April 12, 2013

Surviving 300 Years of Rain

It’s been raining here for about three hundred years.

I’ve turned these days that aren’t even colorful enough to be considered gray upside down and tried looking at them from a grateful perspective. You know...sunny thoughts like “This is God’s way of getting us to appreciate little things like sunlight” or “You can’t have rainbows without the rain” or “April showers bring May flowers.” That worked for about two days.

Turning on the nightly news didn’t help either. I can’t exactly remember what the "Up Next" teaser was. It might’ve been something about someone killing someone else and how they did it; or maybe it was about what war might break out next, or it could’ve been about a senior citizen getting scammed, but then again maybe it was just something about politicians being at each other’s throats in between filibusters. I frantically switched the channel in search of something lighter…like the Weather Channel.

The weather guy, who was donning a stove pipe hat, waxy handlebar mustache and a long black overcoat, momentarily stopped tying the damsel in distress to the train tracks only to leer at the camera and let out a “Mmmm-wahahahahaha!!! This rain’s never going to stop! You people will never see the sun again! Mmmm-wahahahahaha!!!” and went back to tying the lady to the tracks.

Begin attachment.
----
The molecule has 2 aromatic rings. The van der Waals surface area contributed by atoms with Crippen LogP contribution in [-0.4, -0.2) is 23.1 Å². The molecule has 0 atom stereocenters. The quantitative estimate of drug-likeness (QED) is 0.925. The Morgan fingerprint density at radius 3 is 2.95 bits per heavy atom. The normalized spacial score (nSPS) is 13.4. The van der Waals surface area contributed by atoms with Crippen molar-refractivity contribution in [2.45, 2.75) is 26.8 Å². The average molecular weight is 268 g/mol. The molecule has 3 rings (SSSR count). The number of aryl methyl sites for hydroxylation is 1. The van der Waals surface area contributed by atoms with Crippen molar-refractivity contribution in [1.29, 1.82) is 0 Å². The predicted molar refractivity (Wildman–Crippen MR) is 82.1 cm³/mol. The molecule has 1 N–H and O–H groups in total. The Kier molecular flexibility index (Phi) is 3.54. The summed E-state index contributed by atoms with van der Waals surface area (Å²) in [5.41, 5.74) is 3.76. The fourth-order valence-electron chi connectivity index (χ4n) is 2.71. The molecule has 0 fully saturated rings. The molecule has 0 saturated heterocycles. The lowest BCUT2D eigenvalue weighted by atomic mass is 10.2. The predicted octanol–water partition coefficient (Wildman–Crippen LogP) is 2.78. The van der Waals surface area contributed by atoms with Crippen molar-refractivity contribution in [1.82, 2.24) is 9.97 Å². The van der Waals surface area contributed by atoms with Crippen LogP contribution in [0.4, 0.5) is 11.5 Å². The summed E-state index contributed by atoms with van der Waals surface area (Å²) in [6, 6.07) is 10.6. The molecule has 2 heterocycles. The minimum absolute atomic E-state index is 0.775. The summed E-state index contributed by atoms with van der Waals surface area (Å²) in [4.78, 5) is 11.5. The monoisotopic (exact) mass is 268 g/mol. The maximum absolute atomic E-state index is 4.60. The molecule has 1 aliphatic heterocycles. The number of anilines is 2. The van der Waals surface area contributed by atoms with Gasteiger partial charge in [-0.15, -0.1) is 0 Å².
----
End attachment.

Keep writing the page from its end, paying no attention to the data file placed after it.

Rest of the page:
Okay, maybe I was a little delirious.

Kidding aside, we’re in desperate need of sunlight, but that ain’t gonna happen for a while if the weather folks are right. At the same time, we’re all hungry for some good news, or news that, as a friend put it, is praiseworthy. And we’re hungry for praiseworthy news because we know good things are happening underneath these murky perpetually drizzling skies…right?

Think about it: if news-crawlers and nightly reports are summations of our lives, we’d all be shoving bamboo up our fingernails by now; and if our life goal is to bask in eternal sunlit days, we’ve set the bar at an embarrassingly low level. But we know our lives are more than those crawlers, and we certainly live for more than a weather forecast. Maybe we instinctively remember this. Maybe it’s just common sense.

Either way, I figure that remembering, and hanging onto, the praiseworthy in between the rancor of current events and the raindrops alike ought to be enough to get us through this centuries-long downpour.


  1. Well at least the forecast says its supposed to snow on Friday...

    1. Yeah. There is that.
      So...remind me why we live here again? ;)